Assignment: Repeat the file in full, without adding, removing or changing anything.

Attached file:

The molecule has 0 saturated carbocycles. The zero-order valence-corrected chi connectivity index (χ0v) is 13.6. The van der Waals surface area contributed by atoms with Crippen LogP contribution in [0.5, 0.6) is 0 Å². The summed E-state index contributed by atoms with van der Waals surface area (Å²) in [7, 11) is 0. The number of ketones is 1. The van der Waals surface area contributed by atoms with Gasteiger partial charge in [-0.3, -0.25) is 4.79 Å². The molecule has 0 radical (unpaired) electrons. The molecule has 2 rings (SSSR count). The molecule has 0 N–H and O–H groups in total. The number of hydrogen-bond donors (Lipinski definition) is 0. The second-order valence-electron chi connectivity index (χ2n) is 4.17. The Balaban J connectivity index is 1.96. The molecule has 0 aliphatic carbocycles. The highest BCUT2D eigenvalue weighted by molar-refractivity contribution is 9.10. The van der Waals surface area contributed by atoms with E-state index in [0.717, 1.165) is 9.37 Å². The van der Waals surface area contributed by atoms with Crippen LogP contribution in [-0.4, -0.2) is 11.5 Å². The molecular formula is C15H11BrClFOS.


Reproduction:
The molecule has 0 saturated carbocycles. The zero-order valence-corrected chi connectivity index (χ0v) is 13.6. The van der Waals surface area contributed by atoms with Crippen LogP contribution in [0.5, 0.6) is 0 Å². The summed E-state index contributed by atoms with van der Waals surface area (Å²) in [7, 11) is 0. The number of ketones is 1. The van der Waals surface area contributed by atoms with Gasteiger partial charge in [-0.3, -0.25) is 4.79 Å². The molecule has 0 radical (unpaired) electrons. The molecule has 2 rings (SSSR count). The molecule has 0 N–H and O–H groups in total. The number of hydrogen-bond donors (Lipinski definition) is 0. The second-order valence-electron chi connectivity index (χ2n) is 4.17. The Balaban J connectivity index is 1.96. The molecule has 0 aliphatic carbocycles. The highest BCUT2D eigenvalue weighted by molar-refractivity contribution is 9.10. The van der Waals surface area contributed by atoms with E-state index in [0.717, 1.165) is 9.37 Å². The van der Waals surface area contributed by atoms with Crippen LogP contribution in [-0.4, -0.2) is 11.5 Å². The molecular formula is C15H11BrClFOS.